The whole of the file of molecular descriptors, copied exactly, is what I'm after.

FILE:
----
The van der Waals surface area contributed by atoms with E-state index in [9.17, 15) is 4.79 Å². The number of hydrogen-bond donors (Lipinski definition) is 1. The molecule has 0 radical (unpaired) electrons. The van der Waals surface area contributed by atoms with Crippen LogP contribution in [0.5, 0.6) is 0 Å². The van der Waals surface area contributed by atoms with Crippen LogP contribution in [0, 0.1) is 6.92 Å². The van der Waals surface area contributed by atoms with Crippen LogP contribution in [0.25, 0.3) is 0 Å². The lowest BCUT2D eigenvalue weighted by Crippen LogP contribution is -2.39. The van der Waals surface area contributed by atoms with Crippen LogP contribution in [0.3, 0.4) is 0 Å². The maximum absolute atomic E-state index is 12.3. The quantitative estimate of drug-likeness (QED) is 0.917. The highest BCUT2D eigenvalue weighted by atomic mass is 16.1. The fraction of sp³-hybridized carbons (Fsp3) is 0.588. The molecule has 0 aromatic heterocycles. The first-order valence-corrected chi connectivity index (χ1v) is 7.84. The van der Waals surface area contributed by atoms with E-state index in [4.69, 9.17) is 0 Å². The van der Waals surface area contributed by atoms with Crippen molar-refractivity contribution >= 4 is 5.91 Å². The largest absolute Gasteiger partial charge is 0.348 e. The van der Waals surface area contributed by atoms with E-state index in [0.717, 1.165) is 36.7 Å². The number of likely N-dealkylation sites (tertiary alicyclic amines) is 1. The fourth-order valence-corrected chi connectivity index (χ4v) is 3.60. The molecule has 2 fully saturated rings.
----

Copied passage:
The van der Waals surface area contributed by atoms with E-state index in [9.17, 15) is 4.79 Å². The number of hydrogen-bond donors (Lipinski definition) is 1. The molecule has 0 radical (unpaired) electrons. The van der Waals surface area contributed by atoms with Crippen LogP contribution in [0.5, 0.6) is 0 Å². The van der Waals surface area contributed by atoms with Crippen LogP contribution in [0, 0.1) is 6.92 Å². The van der Waals surface area contributed by atoms with Crippen LogP contribution in [0.25, 0.3) is 0 Å². The lowest BCUT2D eigenvalue weighted by Crippen LogP contribution is -2.39. The van der Waals surface area contributed by atoms with Crippen LogP contribution in [0.3, 0.4) is 0 Å². The maximum absolute atomic E-state index is 12.3. The quantitative estimate of drug-likeness (QED) is 0.917. The highest BCUT2D eigenvalue weighted by atomic mass is 16.1. The fraction of sp³-hybridized carbons (Fsp3) is 0.588. The molecule has 0 aromatic heterocycles. The first-order valence-corrected chi connectivity index (χ1v) is 7.84. The van der Waals surface area contributed by atoms with E-state index in [4.69, 9.17) is 0 Å². The van der Waals surface area contributed by atoms with Crippen molar-refractivity contribution >= 4 is 5.91 Å². The largest absolute Gasteiger partial charge is 0.348 e. The van der Waals surface area contributed by atoms with E-state index in [0.717, 1.165) is 36.7 Å². The number of likely N-dealkylation sites (tertiary alicyclic amines) is 1. The fourth-order valence-corrected chi connectivity index (χ4v) is 3.60. The molecule has 2 fully saturated rings.